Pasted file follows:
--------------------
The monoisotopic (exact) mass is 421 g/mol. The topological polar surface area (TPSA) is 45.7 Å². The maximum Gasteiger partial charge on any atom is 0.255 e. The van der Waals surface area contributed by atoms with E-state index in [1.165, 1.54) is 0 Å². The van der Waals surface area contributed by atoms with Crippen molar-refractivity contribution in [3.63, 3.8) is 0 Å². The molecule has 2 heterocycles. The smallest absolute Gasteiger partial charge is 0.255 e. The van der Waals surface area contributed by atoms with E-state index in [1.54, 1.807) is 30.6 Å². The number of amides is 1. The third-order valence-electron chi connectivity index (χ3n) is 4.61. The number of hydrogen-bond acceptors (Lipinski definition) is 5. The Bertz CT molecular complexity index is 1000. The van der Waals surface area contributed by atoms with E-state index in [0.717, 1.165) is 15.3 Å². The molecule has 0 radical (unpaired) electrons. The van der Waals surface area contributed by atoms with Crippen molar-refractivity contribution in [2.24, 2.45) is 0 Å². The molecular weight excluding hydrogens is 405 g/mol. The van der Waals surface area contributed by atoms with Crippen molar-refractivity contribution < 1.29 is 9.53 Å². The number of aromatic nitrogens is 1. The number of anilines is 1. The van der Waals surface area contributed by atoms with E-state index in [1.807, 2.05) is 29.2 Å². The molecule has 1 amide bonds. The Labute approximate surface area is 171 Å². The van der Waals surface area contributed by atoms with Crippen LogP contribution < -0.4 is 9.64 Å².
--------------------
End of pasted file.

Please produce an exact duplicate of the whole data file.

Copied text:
The monoisotopic (exact) mass is 421 g/mol. The topological polar surface area (TPSA) is 45.7 Å². The maximum Gasteiger partial charge on any atom is 0.255 e. The van der Waals surface area contributed by atoms with E-state index in [1.165, 1.54) is 0 Å². The van der Waals surface area contributed by atoms with Crippen molar-refractivity contribution in [3.63, 3.8) is 0 Å². The molecule has 2 heterocycles. The smallest absolute Gasteiger partial charge is 0.255 e. The van der Waals surface area contributed by atoms with E-state index in [1.54, 1.807) is 30.6 Å². The number of amides is 1. The third-order valence-electron chi connectivity index (χ3n) is 4.61. The number of hydrogen-bond acceptors (Lipinski definition) is 5. The Bertz CT molecular complexity index is 1000. The van der Waals surface area contributed by atoms with E-state index in [0.717, 1.165) is 15.3 Å². The molecule has 0 radical (unpaired) electrons. The van der Waals surface area contributed by atoms with Crippen molar-refractivity contribution in [2.24, 2.45) is 0 Å². The molecular weight excluding hydrogens is 405 g/mol. The van der Waals surface area contributed by atoms with Crippen molar-refractivity contribution < 1.29 is 9.53 Å². The number of aromatic nitrogens is 1. The number of anilines is 1. The van der Waals surface area contributed by atoms with E-state index in [1.807, 2.05) is 29.2 Å². The molecule has 1 amide bonds. The Labute approximate surface area is 171 Å². The van der Waals surface area contributed by atoms with Crippen LogP contribution < -0.4 is 9.64 Å².